• On the contrary, I much prefer a patchwork, redundant, basically ineffective system, similar to what we have now viewed internationally, than the sort of international entity you'd get if it was designed in the current climate. At least today if you really don't like the IP laws in the U.S., you can go to Russia, Sweden, or China; true national "harmonization," which would be the first step towards any sort of international patent/trademark/copyright office, would remove the last holdouts that haven't submi
      • Perhaps the US and EU could informally partner... The co-owned PatentCheckAgency would just research pending patents and recommend to the US and EU patent depts.
  • I think the program is a great idea, but it is ***optional*** even if it loses its pilot status and becomes a permanent program. I dont think you will see many patentees rushing to sign their applications up for the program, unless the patent applications are likely to cover valuable inventions (having peer review allows the best references to be considered by the USPTO, thereby strengthening any patent that issues).

    Even if the peer review program became mandatory for all applications, who in the public is
    • by GigsVT (208848) on Tuesday May 09, 2006 @10:53AM (#15293135) Journal
      who in the public is going to take the time to review 1,000 patent applications a week, search for prior art, and send the relevant art to the USPTO

      Yeah, that's like expecting thousands of people to write a complete OS and all the applications for it. It'll never happen.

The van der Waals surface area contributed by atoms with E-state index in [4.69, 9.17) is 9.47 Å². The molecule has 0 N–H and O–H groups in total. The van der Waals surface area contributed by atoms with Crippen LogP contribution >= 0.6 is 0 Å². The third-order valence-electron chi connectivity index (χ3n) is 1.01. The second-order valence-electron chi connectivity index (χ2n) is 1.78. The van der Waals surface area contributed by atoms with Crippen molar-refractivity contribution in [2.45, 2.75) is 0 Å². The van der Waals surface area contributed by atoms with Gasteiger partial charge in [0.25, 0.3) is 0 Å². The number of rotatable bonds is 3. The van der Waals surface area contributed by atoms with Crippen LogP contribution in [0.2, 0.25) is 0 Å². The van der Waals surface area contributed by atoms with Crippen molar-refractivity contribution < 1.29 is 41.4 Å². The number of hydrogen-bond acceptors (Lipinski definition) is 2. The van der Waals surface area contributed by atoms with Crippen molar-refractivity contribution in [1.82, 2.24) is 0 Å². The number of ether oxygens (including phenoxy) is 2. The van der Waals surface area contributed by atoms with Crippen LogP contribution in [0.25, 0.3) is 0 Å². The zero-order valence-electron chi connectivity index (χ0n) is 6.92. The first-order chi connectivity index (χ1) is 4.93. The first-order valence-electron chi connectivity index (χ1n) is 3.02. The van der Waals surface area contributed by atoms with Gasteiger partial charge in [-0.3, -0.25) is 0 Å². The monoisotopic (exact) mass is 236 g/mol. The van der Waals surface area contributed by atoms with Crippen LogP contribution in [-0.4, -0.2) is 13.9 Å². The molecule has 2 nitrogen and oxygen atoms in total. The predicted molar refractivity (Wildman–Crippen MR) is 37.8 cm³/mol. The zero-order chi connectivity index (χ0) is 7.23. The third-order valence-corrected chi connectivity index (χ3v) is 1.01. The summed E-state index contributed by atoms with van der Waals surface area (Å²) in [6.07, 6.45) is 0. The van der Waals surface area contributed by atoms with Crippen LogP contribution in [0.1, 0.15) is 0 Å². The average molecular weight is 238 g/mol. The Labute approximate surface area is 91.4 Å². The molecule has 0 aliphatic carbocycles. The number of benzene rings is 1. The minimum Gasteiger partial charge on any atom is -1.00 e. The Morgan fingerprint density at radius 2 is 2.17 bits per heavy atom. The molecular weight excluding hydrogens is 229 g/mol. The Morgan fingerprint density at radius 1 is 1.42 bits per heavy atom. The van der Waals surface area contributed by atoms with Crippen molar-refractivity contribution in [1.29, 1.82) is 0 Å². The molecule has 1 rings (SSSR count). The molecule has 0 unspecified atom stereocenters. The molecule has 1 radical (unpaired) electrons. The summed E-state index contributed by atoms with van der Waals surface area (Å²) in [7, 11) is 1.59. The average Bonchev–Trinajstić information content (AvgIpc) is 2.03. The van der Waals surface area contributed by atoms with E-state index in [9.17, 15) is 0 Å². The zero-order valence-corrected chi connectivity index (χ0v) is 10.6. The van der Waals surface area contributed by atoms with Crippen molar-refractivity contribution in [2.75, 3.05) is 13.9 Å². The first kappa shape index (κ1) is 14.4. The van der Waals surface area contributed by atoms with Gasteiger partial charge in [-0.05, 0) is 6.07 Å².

• Even if the peer review program became mandatory for all applications, who in the public is going to take the time to review 1,000 patent applications a week, search for prior art, and send the relevant art to the USPTO?

      Maybe college/university instructors (or maybe even high school teachers of advanceed classes) could assign students to do a certain amount of work for credit. There are ways it could be made relevant to most areas of study.

    • Anybody with points to spare? Post-grant oppositions need more viability here.

      I don't know what kind of vacuum/entry machine the USPTO has, but they DESPERATELY need some access to those image-searching progrmas that can look at a part and determine in HOW MANY OTHER PRODUCTS that similar shape was submitted. Then, separately, scan for the FUNCTION, then for the END RESULT or TARGET.

      The USPTO needs to abolish slithery, slick-ass, artful description of what is being claimed, described, saved, or such. These